Tomorrow, I will be the same age my father was when I last saw him. I'm looking at a photograph of him naked from the waist up, his back against the white porcelain tiles of our balcony. His eyes are vacant, like deserts at noon. The year after that photo was taken, we left Lebanon. I wish I could ask him what he was dreaming about at that moment since the frown lines on his forehead indicate some degree of pain. This is not right. Dreams should be above suffering. Then I remember that God put a snake in Eden, to prove that it was Eden.
In the lower left-hand corner of the photograph, two men dressed in bulletproof vests point their machine guns towards the entrance to my neighbour's house. The contrast between the thick vests and my father's transparent skin is too much. Surrounding buildings are covered in flaking ochre paint and scribbles in Kurdish, a language I no longer understand. The photo has a sepia tint, but when I look closely, there is a small painting next to my father's right ear. Indigo damson plums with dusty skins, in a brass bowl. This is how still life can be.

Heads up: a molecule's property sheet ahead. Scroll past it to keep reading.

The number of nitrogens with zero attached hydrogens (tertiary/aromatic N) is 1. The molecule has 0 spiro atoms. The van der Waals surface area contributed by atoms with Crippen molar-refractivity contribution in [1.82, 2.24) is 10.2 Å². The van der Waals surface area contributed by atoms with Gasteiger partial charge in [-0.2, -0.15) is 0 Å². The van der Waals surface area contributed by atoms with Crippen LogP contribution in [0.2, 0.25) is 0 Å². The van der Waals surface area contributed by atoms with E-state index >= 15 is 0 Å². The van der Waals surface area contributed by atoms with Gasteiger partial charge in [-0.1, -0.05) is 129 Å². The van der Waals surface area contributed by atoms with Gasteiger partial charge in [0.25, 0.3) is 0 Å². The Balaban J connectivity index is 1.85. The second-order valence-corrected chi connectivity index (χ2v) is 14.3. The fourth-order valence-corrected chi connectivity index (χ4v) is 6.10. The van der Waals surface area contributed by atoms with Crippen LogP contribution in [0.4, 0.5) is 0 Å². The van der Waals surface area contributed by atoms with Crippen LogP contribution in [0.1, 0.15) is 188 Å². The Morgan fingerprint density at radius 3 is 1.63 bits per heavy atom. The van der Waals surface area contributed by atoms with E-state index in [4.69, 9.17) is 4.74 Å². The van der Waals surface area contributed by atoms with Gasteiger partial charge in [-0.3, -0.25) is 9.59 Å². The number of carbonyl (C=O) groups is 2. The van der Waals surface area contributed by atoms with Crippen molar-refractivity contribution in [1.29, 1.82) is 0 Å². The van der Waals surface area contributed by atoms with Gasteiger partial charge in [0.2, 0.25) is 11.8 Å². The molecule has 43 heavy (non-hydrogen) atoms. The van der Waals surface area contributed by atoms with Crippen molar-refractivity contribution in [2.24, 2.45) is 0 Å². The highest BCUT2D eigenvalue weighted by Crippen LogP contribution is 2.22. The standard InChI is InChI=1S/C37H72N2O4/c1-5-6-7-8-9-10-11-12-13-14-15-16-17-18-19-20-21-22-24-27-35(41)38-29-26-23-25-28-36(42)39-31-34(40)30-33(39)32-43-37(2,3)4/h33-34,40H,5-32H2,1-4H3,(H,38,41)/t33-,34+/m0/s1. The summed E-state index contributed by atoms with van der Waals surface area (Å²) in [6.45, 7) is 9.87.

Then I remember what the picture doesn't show. The deadheaded jasmine shrubs bordering our plum orchard. Their fragrance is trapped in a distant time and space, like the stories my father used to tell me. I have since lost my sense of smell and perhaps more senses I didn't know I had.
There are children laughing and running along our street now, but my eyes look like my father's. I ask myself how it came to this. Then, I remember.
First published in Things Left and Found by the Side of the Road: Bath Flash Fiction Volume Three (Ad Hoc Fiction, 2018).